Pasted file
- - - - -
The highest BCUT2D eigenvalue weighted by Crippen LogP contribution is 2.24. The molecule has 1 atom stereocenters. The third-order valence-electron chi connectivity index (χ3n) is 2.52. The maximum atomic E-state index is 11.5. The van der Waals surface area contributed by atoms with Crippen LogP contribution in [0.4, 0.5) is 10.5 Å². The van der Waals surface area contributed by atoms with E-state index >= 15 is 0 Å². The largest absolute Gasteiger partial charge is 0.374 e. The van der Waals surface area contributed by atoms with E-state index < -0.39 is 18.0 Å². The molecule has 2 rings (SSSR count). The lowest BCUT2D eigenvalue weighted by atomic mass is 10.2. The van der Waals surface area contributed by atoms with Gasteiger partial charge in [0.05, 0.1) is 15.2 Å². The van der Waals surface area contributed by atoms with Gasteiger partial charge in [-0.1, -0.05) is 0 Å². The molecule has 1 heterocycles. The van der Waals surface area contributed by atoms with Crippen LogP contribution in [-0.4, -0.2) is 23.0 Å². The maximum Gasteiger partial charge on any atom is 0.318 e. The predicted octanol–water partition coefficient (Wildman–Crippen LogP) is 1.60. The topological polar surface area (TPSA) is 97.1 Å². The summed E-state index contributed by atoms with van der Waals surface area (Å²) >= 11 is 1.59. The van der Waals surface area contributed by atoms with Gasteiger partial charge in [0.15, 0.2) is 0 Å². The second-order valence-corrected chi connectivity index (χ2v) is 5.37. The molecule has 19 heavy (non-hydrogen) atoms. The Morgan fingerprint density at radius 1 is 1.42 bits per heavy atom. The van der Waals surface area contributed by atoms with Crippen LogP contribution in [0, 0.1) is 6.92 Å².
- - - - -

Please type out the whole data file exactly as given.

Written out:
The highest BCUT2D eigenvalue weighted by Crippen LogP contribution is 2.24. The molecule has 1 atom stereocenters. The third-order valence-electron chi connectivity index (χ3n) is 2.52. The maximum atomic E-state index is 11.5. The van der Waals surface area contributed by atoms with Crippen LogP contribution in [0.4, 0.5) is 10.5 Å². The van der Waals surface area contributed by atoms with E-state index >= 15 is 0 Å². The largest absolute Gasteiger partial charge is 0.374 e. The van der Waals surface area contributed by atoms with E-state index < -0.39 is 18.0 Å². The molecule has 2 rings (SSSR count). The lowest BCUT2D eigenvalue weighted by atomic mass is 10.2. The van der Waals surface area contributed by atoms with Gasteiger partial charge in [0.05, 0.1) is 15.2 Å². The van der Waals surface area contributed by atoms with Gasteiger partial charge in [-0.1, -0.05) is 0 Å². The molecule has 1 heterocycles. The van der Waals surface area contributed by atoms with Crippen LogP contribution in [-0.4, -0.2) is 23.0 Å². The maximum Gasteiger partial charge on any atom is 0.318 e. The predicted octanol–water partition coefficient (Wildman–Crippen LogP) is 1.60. The topological polar surface area (TPSA) is 97.1 Å². The summed E-state index contributed by atoms with van der Waals surface area (Å²) >= 11 is 1.59. The van der Waals surface area contributed by atoms with Gasteiger partial charge in [0.15, 0.2) is 0 Å². The second-order valence-corrected chi connectivity index (χ2v) is 5.37. The molecule has 19 heavy (non-hydrogen) atoms. The Morgan fingerprint density at radius 1 is 1.42 bits per heavy atom. The van der Waals surface area contributed by atoms with Crippen LogP contribution in [0, 0.1) is 6.92 Å².